How Lenny Dykstra lost it all

In the past year, Dykstra went from living in a $17 million mansion to sleeping in his car and an abandoned airplane hangar.

Lenny Dykstra used to be rich, but now he’s homeless, said Alejandro Lazo in the Los Angeles Times. The former baseball All-Star, who earned the nickname “Nails” for his win-at-all-costs style of play in the 1980s, is now $37 million in debt. “I’ve been fighting for my life,” he says. “Each day comes by and you wonder what you’re going to do, where you’re going to sleep, and how you’re going to eat.”

After his baseball career ended, Dykstra remade himself as an entrepreneur with a successful chain of car washes, which he later sold for $38 million. He also pitched himself as a financial guru, picking stocks on an Internet site, and launched a jet-chartering company and a magazine geared toward retired athletes. The latter two ventures proved disastrous, forcing him into bankruptcy and destitution.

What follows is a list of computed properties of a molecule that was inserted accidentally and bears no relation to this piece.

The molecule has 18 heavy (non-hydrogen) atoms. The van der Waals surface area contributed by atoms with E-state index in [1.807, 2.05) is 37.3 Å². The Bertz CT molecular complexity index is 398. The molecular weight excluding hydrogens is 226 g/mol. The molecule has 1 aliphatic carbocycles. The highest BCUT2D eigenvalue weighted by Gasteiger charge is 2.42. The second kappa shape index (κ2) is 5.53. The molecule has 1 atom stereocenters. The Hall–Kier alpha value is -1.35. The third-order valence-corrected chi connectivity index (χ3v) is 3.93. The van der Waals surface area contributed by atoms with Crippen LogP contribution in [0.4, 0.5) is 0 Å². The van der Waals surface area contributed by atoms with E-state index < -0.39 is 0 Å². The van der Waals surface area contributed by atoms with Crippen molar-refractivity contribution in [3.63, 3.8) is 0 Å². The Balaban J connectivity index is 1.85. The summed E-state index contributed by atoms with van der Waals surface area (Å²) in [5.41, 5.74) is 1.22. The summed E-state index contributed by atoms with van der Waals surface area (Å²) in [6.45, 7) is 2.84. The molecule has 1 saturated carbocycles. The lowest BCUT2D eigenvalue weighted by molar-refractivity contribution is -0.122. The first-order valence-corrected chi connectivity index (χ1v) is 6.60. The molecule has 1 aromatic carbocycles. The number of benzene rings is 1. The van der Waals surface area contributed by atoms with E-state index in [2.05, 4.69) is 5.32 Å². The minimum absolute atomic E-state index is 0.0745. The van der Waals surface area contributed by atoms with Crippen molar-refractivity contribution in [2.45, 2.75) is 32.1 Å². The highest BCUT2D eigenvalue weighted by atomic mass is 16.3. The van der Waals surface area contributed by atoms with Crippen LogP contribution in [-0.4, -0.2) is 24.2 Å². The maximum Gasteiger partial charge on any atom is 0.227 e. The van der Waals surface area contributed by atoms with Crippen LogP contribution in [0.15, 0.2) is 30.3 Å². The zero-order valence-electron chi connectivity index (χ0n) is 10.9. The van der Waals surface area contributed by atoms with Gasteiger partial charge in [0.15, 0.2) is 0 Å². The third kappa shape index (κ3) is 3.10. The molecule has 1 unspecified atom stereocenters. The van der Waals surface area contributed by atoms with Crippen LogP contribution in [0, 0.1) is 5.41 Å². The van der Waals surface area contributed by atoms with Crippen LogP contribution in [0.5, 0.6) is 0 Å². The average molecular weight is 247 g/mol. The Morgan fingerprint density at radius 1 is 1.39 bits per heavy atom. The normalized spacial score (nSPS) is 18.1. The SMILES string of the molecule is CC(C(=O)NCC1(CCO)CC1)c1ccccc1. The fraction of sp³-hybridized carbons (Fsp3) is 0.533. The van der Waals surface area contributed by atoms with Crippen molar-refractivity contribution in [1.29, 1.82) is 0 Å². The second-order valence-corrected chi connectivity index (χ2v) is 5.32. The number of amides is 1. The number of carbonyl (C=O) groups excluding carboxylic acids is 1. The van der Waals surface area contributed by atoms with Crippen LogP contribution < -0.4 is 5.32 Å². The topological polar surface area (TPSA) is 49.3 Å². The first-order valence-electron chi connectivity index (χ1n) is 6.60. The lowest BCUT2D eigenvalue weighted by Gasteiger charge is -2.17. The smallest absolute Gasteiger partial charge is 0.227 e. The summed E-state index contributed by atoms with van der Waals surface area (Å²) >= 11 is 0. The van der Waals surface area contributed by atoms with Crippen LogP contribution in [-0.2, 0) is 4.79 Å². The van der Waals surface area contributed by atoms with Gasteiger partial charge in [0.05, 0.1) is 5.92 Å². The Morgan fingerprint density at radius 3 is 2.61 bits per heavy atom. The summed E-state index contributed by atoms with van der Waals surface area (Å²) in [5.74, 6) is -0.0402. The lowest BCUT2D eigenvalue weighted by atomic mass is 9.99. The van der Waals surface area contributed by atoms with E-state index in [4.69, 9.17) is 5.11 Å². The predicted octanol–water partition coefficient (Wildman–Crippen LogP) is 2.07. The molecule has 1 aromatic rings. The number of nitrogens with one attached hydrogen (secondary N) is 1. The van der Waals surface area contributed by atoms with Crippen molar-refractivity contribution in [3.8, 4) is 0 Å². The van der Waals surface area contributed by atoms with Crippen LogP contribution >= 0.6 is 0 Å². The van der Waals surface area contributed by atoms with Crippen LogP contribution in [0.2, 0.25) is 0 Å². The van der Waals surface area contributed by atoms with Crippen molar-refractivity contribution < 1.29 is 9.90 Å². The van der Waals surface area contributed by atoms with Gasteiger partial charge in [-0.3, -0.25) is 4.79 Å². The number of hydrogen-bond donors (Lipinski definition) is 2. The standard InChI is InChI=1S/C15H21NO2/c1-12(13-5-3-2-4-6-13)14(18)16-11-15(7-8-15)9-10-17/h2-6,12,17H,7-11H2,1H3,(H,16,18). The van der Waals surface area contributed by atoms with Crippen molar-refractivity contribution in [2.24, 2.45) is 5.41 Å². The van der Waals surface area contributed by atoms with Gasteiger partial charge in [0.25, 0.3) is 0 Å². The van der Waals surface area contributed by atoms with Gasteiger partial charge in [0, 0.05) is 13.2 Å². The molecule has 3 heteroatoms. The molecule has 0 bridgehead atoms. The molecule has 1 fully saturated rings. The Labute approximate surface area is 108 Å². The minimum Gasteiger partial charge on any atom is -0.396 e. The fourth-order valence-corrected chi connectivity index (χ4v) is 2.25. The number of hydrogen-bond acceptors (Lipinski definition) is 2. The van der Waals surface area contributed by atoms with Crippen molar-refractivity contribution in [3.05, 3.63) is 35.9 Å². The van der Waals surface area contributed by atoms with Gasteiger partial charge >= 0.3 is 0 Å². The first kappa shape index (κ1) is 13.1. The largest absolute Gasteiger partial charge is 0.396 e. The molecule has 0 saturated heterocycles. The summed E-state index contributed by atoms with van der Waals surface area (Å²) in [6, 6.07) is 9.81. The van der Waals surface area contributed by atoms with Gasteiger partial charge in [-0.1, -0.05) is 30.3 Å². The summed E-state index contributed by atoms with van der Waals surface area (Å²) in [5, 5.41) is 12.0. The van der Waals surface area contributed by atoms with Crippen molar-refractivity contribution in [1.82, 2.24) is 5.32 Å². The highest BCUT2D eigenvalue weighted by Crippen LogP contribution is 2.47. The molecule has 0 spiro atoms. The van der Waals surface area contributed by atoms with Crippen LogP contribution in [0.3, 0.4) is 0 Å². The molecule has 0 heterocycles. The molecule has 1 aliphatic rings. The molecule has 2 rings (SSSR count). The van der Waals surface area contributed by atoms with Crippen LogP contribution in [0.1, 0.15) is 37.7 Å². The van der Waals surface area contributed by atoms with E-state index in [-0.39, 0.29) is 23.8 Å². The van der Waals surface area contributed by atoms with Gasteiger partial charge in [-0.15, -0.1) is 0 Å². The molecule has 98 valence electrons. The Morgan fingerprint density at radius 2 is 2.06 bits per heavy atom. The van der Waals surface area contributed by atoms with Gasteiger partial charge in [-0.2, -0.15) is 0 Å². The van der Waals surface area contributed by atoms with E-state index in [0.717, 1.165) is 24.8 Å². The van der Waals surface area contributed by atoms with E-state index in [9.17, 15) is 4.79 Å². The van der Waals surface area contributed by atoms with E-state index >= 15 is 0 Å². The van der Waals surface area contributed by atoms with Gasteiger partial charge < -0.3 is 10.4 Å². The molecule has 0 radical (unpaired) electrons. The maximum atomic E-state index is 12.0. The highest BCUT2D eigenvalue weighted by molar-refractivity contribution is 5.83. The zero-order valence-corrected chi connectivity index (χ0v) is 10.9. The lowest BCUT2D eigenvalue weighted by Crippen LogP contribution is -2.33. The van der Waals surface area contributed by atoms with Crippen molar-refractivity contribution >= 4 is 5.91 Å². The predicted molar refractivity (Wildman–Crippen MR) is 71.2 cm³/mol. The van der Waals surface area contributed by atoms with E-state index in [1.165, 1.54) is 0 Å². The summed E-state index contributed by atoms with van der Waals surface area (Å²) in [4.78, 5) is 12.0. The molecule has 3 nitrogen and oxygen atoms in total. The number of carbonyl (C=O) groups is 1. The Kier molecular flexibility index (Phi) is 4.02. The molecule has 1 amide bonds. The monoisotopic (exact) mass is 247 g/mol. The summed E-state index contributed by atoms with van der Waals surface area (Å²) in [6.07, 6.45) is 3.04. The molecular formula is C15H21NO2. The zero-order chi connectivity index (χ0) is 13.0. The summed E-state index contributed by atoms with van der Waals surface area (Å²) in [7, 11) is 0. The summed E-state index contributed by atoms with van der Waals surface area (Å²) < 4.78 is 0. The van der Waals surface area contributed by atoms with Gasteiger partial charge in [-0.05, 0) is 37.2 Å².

In the past year, he went from living in a $17 million mansion he purchased from hockey star Wayne Gretzky to sleeping in his car and an abandoned airplane hangar. “I was a wanderer, dude,” says Dykstra. “Like Gandhi. He lived out of a bag.” To get by, he’s had to sell off his possessions, including a 1986 World Series ring he won with the New York Mets. “You have some loyal friends who help,” he says, “but they can only do so much. I’m not the kind of person to go to people and ask for money.”

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